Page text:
Detective Sgt. Craig MacDougall, of the Rothesay Regional Police Force, confirmed bath salts were seized in September. (CBC)

A highly-addictive synthetic drug that goes by the name bath salts has made its way into the greater Saint John area and police are warning people of its dangers.

Drug analysis tests by Health Canada recently confirmed 818 pills seized from a home on Golden Grove Road in September contained methylenedioxypyrovalerone, or MDPV, a psychoactive compound used to make bath salts, said Detective Sgt. Craig MacDougall, of the Rothesay Regional Police Force.

"As far as I’m aware, this is a first for the Atlantic Canada region, or at least in New Brunswick, a seizure of this," he said.

The drug — which causes hallucinations, paranoia, violent behaviour, increased heart rate and high blood pressure — is already common in the United States, including Maine.

"The city of Bangor has in the last year been inundated with bath salts and it’s caused lot of upheaval there," said MacDougall.

Just a few months ago, the Bangor police chief told CBC News the community of 32,000 was seeing between one and seven cases a day of people high on the drug.

As of December, the department had responded to more than 400 incidents involving the drug and at least three people in the area had died as a result of using bath salts.

"So it’s an extremely dangerous drug," with devastating health and social implications, said MacDougall.

"Because of the hallucinations, paranoia, the health emergencies, it taxes your services in your city — the emergency rooms…It puts pressure and strain on the whole health service, it puts pressure and strain on your emergency services, the ambulances, fire department, the police," he said.

"There's extreme danger when people are in that excited delirium, having paranoia, hallucinations, they'll either harm themselves or harm other people, harm our police officers."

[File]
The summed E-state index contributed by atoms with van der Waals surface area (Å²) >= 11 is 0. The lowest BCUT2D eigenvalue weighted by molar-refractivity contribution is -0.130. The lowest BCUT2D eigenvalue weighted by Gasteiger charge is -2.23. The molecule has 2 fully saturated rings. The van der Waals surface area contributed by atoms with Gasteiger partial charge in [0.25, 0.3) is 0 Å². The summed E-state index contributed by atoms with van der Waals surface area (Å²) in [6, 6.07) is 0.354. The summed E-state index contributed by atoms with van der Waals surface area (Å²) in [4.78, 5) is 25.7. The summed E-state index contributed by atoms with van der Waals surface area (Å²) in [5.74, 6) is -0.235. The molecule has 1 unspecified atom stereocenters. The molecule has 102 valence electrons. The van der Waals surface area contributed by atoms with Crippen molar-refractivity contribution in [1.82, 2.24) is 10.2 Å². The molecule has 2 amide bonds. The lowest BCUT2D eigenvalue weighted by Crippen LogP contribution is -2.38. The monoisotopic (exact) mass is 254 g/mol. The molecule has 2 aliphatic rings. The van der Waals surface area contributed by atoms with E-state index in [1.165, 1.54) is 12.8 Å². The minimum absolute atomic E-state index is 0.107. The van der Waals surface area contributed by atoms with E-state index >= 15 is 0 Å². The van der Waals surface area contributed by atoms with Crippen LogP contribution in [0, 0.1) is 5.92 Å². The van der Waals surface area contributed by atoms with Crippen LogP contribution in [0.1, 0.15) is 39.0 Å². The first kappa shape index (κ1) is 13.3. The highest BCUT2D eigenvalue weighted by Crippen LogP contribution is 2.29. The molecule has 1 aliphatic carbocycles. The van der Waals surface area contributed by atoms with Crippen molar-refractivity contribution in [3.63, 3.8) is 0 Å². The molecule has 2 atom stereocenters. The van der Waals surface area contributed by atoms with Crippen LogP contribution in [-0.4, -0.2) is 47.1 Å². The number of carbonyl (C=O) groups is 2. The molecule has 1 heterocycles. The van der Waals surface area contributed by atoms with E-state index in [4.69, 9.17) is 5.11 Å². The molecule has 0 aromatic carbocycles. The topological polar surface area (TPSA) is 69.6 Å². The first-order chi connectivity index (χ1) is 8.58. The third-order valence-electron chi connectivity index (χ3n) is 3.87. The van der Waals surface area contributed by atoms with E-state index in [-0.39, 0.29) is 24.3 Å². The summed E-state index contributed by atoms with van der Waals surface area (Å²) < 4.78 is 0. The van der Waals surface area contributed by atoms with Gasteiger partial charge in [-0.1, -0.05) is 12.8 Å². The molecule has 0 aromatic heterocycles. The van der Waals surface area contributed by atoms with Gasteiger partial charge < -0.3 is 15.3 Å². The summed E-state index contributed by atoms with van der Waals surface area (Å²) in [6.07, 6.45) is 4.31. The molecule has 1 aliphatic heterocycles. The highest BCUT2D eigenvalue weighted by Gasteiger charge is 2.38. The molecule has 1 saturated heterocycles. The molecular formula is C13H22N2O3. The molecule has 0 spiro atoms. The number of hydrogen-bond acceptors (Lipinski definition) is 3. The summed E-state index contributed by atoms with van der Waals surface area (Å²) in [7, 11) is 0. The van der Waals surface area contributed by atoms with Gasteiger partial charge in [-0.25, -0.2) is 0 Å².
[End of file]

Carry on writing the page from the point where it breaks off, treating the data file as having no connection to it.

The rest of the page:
May be confused with ecstasy


Bath salts are often sold in a white powder form that can be snorted, injected, smoked or swallowed. (CBC)

Another concern is that the pills police seized were manufactured to resemble ecstasy, branded with innocuous-sounding names, such as Ivory Snow, Ocean Burst, Stardust and White Dove, said MacDougall.

"So we could have people out there consuming what they think is ecstasy and in fact they’re consuming bath salts," he said.

"Ecstasy is a drug that’s not very good as well, but bath salts are even worse."

Ecstasy, which is also a synthetic drug with hallucinogenic properties, commonly comes in tablet form.

Bath salts, also known by the name mephedrone, is often sold in a white powder form that can be snorted, injected, smoked or swallowed.

It can be ordered legally and inexpensively over the internet in the United States. It is also sold in some small shops as actual bath salts or plant food.

Although bath salts are illegal in Canada, some of its ingredients have not yet been classified or categorized with the Controlled Drugs and Substances Act, said MacDougall.

"It was kind of slipping through the cracks as far as law enforcement or seizure purposes," he said.

"I’d expect in short order this particular ingredient will be regulated and controlled and it will make it much harder for it to be imported and manufactured and distributed."

It’s too soon to say how widespread bath salts are in the Saint John region, said MacDougall.

"We’re not naïve to believe that we made this seizure, that we’re not going to see it again or that somebody else isn’t going to try to bring it in," he said.

"All we can do is deal with the hand we’re dealt and see what happens. If we get further information, evidence that it is arriving, we’ll react accordingly and do everything we can to nip it in the bud."

Meanwhile, two males who were arrested during the raid on Golden Grove Road, where cocaine, marijuana and prescription pills were also seized, are expected to face trafficking charges next month.